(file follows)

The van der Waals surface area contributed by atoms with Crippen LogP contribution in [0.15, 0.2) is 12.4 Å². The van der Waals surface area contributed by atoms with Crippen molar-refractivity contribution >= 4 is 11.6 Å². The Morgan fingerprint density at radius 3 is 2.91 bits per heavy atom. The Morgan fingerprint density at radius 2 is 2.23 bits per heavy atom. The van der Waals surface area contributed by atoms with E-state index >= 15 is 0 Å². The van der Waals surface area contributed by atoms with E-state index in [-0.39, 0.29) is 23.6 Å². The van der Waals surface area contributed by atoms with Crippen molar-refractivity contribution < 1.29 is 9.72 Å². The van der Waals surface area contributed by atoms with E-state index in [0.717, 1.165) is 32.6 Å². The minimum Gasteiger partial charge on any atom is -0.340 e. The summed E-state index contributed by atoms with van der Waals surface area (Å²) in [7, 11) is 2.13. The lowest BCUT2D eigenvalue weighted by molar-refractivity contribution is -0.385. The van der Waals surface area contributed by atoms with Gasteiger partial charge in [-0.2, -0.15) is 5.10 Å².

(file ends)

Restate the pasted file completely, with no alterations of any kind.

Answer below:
The van der Waals surface area contributed by atoms with Crippen LogP contribution in [0.15, 0.2) is 12.4 Å². The van der Waals surface area contributed by atoms with Crippen molar-refractivity contribution >= 4 is 11.6 Å². The Morgan fingerprint density at radius 3 is 2.91 bits per heavy atom. The Morgan fingerprint density at radius 2 is 2.23 bits per heavy atom. The van der Waals surface area contributed by atoms with E-state index >= 15 is 0 Å². The van der Waals surface area contributed by atoms with E-state index in [-0.39, 0.29) is 23.6 Å². The van der Waals surface area contributed by atoms with Crippen molar-refractivity contribution < 1.29 is 9.72 Å². The van der Waals surface area contributed by atoms with E-state index in [0.717, 1.165) is 32.6 Å². The minimum Gasteiger partial charge on any atom is -0.340 e. The summed E-state index contributed by atoms with van der Waals surface area (Å²) in [7, 11) is 2.13. The lowest BCUT2D eigenvalue weighted by molar-refractivity contribution is -0.385. The van der Waals surface area contributed by atoms with Gasteiger partial charge in [-0.2, -0.15) is 5.10 Å².